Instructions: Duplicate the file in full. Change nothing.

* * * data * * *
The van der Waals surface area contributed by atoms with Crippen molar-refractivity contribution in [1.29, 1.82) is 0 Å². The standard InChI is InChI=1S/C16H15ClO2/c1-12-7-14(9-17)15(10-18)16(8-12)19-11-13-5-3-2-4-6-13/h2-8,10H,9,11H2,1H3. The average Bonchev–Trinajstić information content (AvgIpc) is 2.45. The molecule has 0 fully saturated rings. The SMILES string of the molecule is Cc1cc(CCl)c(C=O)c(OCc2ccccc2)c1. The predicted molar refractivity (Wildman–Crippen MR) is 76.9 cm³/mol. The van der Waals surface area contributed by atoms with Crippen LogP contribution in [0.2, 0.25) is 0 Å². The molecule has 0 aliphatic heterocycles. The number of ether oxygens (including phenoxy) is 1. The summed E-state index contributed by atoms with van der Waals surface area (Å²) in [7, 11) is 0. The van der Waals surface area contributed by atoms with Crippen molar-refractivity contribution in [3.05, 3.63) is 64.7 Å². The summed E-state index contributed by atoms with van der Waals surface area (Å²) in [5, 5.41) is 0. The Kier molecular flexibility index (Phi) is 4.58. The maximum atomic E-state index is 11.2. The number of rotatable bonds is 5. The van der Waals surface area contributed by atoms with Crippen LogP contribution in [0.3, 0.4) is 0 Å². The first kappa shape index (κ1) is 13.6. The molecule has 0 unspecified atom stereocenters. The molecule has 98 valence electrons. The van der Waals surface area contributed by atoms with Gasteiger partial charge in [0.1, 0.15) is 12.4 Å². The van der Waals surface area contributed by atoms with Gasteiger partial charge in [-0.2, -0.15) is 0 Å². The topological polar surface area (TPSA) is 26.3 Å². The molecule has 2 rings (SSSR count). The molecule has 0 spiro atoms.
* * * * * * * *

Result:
The van der Waals surface area contributed by atoms with Crippen molar-refractivity contribution in [1.29, 1.82) is 0 Å². The standard InChI is InChI=1S/C16H15ClO2/c1-12-7-14(9-17)15(10-18)16(8-12)19-11-13-5-3-2-4-6-13/h2-8,10H,9,11H2,1H3. The average Bonchev–Trinajstić information content (AvgIpc) is 2.45. The molecule has 0 fully saturated rings. The SMILES string of the molecule is Cc1cc(CCl)c(C=O)c(OCc2ccccc2)c1. The predicted molar refractivity (Wildman–Crippen MR) is 76.9 cm³/mol. The van der Waals surface area contributed by atoms with Crippen LogP contribution in [0.2, 0.25) is 0 Å². The molecule has 0 aliphatic heterocycles. The number of ether oxygens (including phenoxy) is 1. The summed E-state index contributed by atoms with van der Waals surface area (Å²) in [7, 11) is 0. The van der Waals surface area contributed by atoms with Crippen molar-refractivity contribution in [3.05, 3.63) is 64.7 Å². The summed E-state index contributed by atoms with van der Waals surface area (Å²) in [5, 5.41) is 0. The Kier molecular flexibility index (Phi) is 4.58. The maximum atomic E-state index is 11.2. The number of rotatable bonds is 5. The van der Waals surface area contributed by atoms with Crippen LogP contribution in [0.3, 0.4) is 0 Å². The first kappa shape index (κ1) is 13.6. The molecule has 0 unspecified atom stereocenters. The molecule has 98 valence electrons. The van der Waals surface area contributed by atoms with Gasteiger partial charge in [0.1, 0.15) is 12.4 Å². The van der Waals surface area contributed by atoms with Gasteiger partial charge in [-0.2, -0.15) is 0 Å². The topological polar surface area (TPSA) is 26.3 Å². The molecule has 2 rings (SSSR count). The molecule has 0 spiro atoms.